In some ways it is tempting to endorse this over-celebration of equitable fatherhood because it signifies the celebration of equity in itself.  That is, we could interpret the over-emphasis on equitable male parenting as being an encouragement of equity in general––an attempt to popularize a minoritarian phenomenon so as to make it normative, a way to force every father to engage in equitable parenting because it now "cool" to do what women have otherwise been expected to, because they are women, for centuries.  Here the over-emphasis on men-being-equal-partners can be dismissed as a necessary aspect of the normalization of equitable parenthood.  After all, if centuries of normalizing women as the primary care-givers––and indeed celebrating their labour as "proper" womanhood––was necessary to make feminized parenthood part of the regular [and regulated] state of affairs, then it might be laudable to emphasize those cases in which men are equal partners (or even less-than-equal, but at least not deadbeat) in parenting so as to develop a similar normalization.

Fair enough… but there is something rather cynical about this argument and cynicism always misses the point: in its ironic pragmatism, it dismisses reality at the backdoor only to find it lingering on the porch––bad conscience cannot be dismissed so easily.  And the analogy of this bad conscience is troubling, if not damning: there is a similar argument that celebrates those men who do not rape unconscious women as being exemplary (similar arguments are mobilized about how such a celebration is necessary to make it "popular" to not be a rapist) although it should be clear, at least to someone who cares about even the most bargain basement ethical theories, that this is despicable––indeed cynical––equivocation.  Do we have to ask why?  Because deciding not to rape someone who is unconscious is not a cause for celebration: nobody should be congratulated for acting according to the simplest and most obvious ethical principles.  Someone is not a moral exemplar because they "resisted the urge" to rape, murder, or torture another individual; this is simply the basic requirement of being human in a world with other humans.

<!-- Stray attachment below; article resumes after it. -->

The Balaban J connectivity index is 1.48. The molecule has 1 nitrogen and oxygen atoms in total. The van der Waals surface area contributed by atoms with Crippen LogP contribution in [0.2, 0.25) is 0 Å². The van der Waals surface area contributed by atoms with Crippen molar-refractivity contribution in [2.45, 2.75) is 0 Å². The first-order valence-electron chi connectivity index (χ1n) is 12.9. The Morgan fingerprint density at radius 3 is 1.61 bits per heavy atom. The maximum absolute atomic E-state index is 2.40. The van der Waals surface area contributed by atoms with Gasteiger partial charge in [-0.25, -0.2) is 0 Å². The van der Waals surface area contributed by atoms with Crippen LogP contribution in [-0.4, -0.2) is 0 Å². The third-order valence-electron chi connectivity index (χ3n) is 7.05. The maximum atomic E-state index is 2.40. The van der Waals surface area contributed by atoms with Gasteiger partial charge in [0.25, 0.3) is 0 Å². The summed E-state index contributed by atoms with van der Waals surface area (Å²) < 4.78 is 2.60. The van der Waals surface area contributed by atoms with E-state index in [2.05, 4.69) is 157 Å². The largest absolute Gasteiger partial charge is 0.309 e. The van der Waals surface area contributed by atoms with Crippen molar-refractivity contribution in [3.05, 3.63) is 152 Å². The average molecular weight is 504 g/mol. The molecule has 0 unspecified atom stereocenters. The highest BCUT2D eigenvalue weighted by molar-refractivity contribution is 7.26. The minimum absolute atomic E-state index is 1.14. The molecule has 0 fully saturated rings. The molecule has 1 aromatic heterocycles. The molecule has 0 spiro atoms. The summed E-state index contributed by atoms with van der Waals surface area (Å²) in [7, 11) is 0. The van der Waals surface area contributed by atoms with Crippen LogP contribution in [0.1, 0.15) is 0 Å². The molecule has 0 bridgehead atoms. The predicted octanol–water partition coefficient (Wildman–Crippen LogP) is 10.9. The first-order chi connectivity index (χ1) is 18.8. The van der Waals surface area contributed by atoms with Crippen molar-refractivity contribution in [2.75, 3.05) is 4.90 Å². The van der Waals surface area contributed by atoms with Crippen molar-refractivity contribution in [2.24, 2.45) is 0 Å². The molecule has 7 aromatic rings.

Hence, to over-celebrate those men who are equitable parents is not, despite arguments to the contrary, very progressive.  Why should situations where an individual acts in an ethically obvious manner matter more than identical situations where other individuals are already required to perform the identical action because of gendered logic?  Yes, I want equitable parenting to become the norm but it will not become this norm if there is no equity in its recognition.  For to over-celebrate those fathers who are doing precisely what mothers have been doing for a very long time is to treat the former as sainted exceptions to a rule defined by the latter.  These good dads are especially "good" because they choose to do what they don't have to do in the first place––parent like women, martyr themselves.

If we truly want men to become parents in the same way that women have been required to be parents since the hey-day of patriarchy, then we shouldn't over-valorize those instances where men are behaving as equitable parents.  Rather, we should just work to accept this behaviour as equitable, no more impressive than the still feminized fact of parenthood where mothers, especially those masses of single mothers whose children have been abandoned by dead-beat dads, are rarely treated as saints or martyrs for doing what they are expected to do in the first place––nurture children, act according to some "biological" (really ideological) destiny.  Indeed, the everyday labour of mothers, particularly proletarian mothers, is more impressive because it is the norm: the rule always matters more than the exception, and the rule of parenthood is the rule of feminized labour.